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Explaining "The Danks Theory"

ST. PETERSBURG - MAY 14:  Manager Joe Maddon #70 of the Tampa Bay Rays watches his team from the dugout against the Seattle Mariners during the game at Tropicana Field on May 14, 2010 in St. Petersburg, Florida.  (Photo by J. Meric/Getty Images)
ST. PETERSBURG - MAY 14: Manager Joe Maddon #70 of the Tampa Bay Rays watches his team from the dugout against the Seattle Mariners during the game at Tropicana Field on May 14, 2010 in St. Petersburg, Florida. (Photo by J. Meric/Getty Images)
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DRaysBay user, Kericr, raised a good question yesterday morning - what is The Danks Theory? Allow me to apologize for using the term without ever properly explaining what it is in the first place. Basically, The Danks Theory is a phrase I've coined for a specific lineup strategy employed by Joe Maddon and the Tampa Bay Rays. By now we should all know what I'm talking about; however, here is the basic explanation...

If an opposing starting pitcher has a specific above-average pitch that he throws to a certain type of batter, then let's put a lineup together that neutralizes that pitch as much as possible, if such a line-up is possible.

No one really knows where the idea originated within the organization, but we hope to find out who is behind the concept. The name comes from when the strategy was first used in 2010 - in a start against John Danks. So far, we've seen The Danks Theory (shortening it to TDT) three times this year. All three instances have come against change-up heavy pitchers .That said, Joe Maddon and others have used this strategy before.

On September 17, 2008, the Rays were in a heated battle with the Red Sox for the division crown. With right-handed, knuckleballer Tim Wakefield on the mound, the Rays' manager decided to change things up (no pun intended). Wakefield had a long history of dominating the Rays, especially at Tropicana Field. Maddon penciled in two switch-hitters for that night - Willy Aybar and Fernando Perez - but instead of them batting from their traditional left side against the RHP, they were instructed to bat right-handed. Both players hit a home run and the Rays won 10-3. I don't remember seeing much more of the theory after that - at least until now.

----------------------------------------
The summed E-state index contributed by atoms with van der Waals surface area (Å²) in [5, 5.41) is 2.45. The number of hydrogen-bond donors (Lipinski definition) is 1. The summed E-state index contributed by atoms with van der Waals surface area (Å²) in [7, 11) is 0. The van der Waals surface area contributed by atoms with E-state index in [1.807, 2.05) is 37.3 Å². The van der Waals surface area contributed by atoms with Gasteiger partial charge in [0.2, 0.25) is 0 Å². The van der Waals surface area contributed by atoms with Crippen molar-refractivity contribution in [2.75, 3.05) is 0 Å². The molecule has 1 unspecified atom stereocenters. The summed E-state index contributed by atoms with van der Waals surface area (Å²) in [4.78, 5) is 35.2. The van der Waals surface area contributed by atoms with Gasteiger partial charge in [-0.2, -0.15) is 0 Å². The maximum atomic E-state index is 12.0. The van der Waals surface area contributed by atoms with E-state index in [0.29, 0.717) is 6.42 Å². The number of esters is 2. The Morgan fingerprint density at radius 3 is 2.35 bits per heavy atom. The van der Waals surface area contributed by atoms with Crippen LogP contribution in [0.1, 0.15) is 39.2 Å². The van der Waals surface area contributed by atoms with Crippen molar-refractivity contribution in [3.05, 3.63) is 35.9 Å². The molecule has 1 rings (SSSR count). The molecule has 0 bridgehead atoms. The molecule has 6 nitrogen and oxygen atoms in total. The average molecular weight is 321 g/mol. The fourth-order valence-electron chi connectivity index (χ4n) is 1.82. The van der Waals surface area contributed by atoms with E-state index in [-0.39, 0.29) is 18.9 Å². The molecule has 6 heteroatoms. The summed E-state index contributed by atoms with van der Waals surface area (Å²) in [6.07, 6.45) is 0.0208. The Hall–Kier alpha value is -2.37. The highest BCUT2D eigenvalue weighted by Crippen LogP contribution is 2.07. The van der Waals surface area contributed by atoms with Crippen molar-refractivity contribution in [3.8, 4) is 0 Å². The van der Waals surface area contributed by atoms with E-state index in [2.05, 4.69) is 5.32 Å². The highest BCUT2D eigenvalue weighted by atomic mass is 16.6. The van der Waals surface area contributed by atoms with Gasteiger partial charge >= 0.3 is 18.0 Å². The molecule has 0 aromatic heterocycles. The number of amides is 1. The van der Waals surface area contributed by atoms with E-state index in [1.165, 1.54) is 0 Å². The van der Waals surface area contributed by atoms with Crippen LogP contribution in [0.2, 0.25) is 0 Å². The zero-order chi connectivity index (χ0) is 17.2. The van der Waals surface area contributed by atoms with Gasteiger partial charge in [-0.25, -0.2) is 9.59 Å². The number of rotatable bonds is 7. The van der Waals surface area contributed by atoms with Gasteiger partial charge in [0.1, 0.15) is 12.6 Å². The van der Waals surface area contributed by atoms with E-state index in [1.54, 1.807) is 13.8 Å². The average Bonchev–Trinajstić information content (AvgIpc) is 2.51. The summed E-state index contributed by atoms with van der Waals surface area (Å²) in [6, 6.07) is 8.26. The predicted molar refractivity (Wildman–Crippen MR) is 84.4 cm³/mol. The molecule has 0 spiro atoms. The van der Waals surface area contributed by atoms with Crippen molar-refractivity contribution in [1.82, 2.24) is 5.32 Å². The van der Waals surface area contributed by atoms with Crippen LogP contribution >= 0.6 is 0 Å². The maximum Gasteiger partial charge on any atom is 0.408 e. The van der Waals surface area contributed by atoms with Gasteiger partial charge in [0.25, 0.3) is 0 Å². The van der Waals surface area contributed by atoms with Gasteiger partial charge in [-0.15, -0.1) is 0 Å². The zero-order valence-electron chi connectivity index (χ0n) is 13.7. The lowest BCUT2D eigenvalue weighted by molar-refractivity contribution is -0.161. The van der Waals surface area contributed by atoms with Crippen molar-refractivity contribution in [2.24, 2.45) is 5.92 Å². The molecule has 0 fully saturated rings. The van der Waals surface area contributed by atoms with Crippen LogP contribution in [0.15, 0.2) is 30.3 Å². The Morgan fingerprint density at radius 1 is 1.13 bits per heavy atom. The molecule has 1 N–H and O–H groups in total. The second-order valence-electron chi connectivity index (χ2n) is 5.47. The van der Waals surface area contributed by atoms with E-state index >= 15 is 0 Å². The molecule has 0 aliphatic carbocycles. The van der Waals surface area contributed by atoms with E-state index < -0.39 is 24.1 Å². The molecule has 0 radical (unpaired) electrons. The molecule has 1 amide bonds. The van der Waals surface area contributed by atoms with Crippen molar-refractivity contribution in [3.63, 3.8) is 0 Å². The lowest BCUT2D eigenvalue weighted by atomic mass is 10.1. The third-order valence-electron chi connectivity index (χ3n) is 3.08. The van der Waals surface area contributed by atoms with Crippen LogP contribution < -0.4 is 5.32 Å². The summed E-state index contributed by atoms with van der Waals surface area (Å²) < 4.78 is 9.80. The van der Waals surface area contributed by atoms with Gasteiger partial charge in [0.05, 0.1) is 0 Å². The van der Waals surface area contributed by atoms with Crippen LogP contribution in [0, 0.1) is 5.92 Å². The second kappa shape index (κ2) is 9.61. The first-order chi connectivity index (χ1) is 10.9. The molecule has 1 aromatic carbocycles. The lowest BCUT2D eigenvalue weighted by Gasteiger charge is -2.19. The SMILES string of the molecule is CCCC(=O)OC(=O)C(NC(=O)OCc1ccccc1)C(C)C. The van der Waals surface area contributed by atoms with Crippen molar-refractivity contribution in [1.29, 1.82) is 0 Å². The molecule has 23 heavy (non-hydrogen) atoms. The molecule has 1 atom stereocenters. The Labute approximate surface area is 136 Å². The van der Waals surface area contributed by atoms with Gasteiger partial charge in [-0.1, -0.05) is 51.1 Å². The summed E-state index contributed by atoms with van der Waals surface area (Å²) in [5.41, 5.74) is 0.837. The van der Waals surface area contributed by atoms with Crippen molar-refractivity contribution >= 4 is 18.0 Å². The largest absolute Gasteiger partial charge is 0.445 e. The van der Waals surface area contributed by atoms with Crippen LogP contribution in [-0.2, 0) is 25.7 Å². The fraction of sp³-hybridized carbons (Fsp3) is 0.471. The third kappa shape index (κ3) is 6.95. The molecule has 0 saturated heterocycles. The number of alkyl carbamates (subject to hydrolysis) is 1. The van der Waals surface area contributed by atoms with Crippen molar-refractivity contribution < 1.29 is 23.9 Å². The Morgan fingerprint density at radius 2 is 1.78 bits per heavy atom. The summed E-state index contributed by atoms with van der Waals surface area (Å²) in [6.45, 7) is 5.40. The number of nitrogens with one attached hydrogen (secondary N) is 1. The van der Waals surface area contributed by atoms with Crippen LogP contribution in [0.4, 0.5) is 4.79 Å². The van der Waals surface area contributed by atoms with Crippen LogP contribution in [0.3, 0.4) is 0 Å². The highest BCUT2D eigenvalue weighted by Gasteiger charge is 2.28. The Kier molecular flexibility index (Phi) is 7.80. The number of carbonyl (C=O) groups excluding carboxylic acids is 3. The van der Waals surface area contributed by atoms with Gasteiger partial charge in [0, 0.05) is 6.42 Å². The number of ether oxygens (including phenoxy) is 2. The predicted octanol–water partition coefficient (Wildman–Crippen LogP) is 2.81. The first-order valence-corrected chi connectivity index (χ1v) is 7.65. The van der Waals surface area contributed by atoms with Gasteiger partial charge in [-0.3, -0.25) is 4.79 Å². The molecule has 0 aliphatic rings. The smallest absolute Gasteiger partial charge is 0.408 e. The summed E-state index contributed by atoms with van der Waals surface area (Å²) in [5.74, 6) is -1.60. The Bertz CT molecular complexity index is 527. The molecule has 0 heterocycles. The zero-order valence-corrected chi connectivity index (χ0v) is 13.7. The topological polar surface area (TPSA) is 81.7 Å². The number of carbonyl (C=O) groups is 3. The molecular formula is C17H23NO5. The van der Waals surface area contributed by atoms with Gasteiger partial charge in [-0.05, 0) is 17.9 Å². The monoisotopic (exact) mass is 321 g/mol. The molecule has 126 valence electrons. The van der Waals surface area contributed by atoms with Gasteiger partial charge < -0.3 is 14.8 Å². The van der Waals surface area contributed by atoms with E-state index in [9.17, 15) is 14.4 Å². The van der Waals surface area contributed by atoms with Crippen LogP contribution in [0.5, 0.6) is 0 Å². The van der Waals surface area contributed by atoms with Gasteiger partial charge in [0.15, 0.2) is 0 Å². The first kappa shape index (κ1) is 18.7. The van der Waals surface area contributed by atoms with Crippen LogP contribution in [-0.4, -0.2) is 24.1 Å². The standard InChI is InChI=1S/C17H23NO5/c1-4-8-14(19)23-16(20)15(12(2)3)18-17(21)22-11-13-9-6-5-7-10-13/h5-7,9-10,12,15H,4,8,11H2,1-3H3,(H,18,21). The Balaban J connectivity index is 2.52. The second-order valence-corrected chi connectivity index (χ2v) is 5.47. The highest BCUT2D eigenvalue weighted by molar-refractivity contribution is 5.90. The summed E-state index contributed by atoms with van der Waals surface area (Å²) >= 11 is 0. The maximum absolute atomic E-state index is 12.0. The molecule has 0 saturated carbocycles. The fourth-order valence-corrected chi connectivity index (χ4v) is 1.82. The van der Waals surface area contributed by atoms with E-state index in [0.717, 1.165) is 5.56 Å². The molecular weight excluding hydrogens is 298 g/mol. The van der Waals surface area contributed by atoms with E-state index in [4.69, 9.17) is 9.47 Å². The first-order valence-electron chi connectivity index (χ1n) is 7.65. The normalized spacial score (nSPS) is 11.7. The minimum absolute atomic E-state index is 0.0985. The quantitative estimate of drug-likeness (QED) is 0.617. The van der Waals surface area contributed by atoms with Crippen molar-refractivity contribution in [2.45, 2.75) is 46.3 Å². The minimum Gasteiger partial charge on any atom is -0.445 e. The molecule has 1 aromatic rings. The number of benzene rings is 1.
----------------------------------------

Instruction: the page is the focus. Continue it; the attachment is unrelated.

*Graham Macree of fame tells us teams employed a similar strategy against Jamie Moyer in the past.

You may not remember this outing, but during a May afternoon game this season, Dallas Braden worked his change-up (amongst other pitches) effectively - nay, perfectly - against the Rays. Braden's change-up is arguably his best weapon and this year he is throwing it 24.7% of the time - 28.9% of the time to right-handed batters and just 13.1% of lefties. Employing the regular platoon splits, the Rays started seven RHB against Braden that fateful day. Safe to say, it didn't work out.

Back on April 20th, the Rays were set to face John Danks. Like Braden, Danks is a lefty and his best offering is a change-up. He has thrown it 21% of the time in 2010 and, also like Braden, he throws it much more against righties (27%) than lefties (10%). The Rays once again started seven RHB. Danks pitched eight innings - allowing one earned run. He threw 29 change-ups.

A few weeks after Braden's perfecto, the Rays faced Danks again. However, this time they started four left-handed batters instead of two in the previous outing. The Rays would rough up Danks for eight runs in four innings. They saw only 15 change-ups in total.

Twice in the past 10 days we've seen TDT put in motion against right-hander Shaun Marcum. Marcum has thrown a change-up 21% of the time in 2010, with righties seeing the pitch 14% of the time and lefties seeing it double the amount at 28%. The Rays loaded the line-up with righties both times. Surprisingly, Marcum stuck to the change-up in both outings; however, the results (20 hits with 11 earned runs in 12.1 innings) suggests that overall, he was much less effective than normal. Danks Theory? Or just two bad starts? Who knows?

Knowing what we know about putting faith in small sample sizes, we cannot say that A) the Danks theory really exists, and B) that it actually works. In general, a team should field its best nine players - ignoring small platoon splits along the way. However, when you know your team struggles in certain situations and you know a certain pitcher can exploit that weakness, it makes sense to at least think outside the box.

Over a larger sample size the results are almost guaranteed to vary, but like most of the Rays moves, you have to appreciate the process and admit it's pretty fun to watch them play out.

For more takes on TDT, check out what Tom Tango and Jack Moore have written on the subject.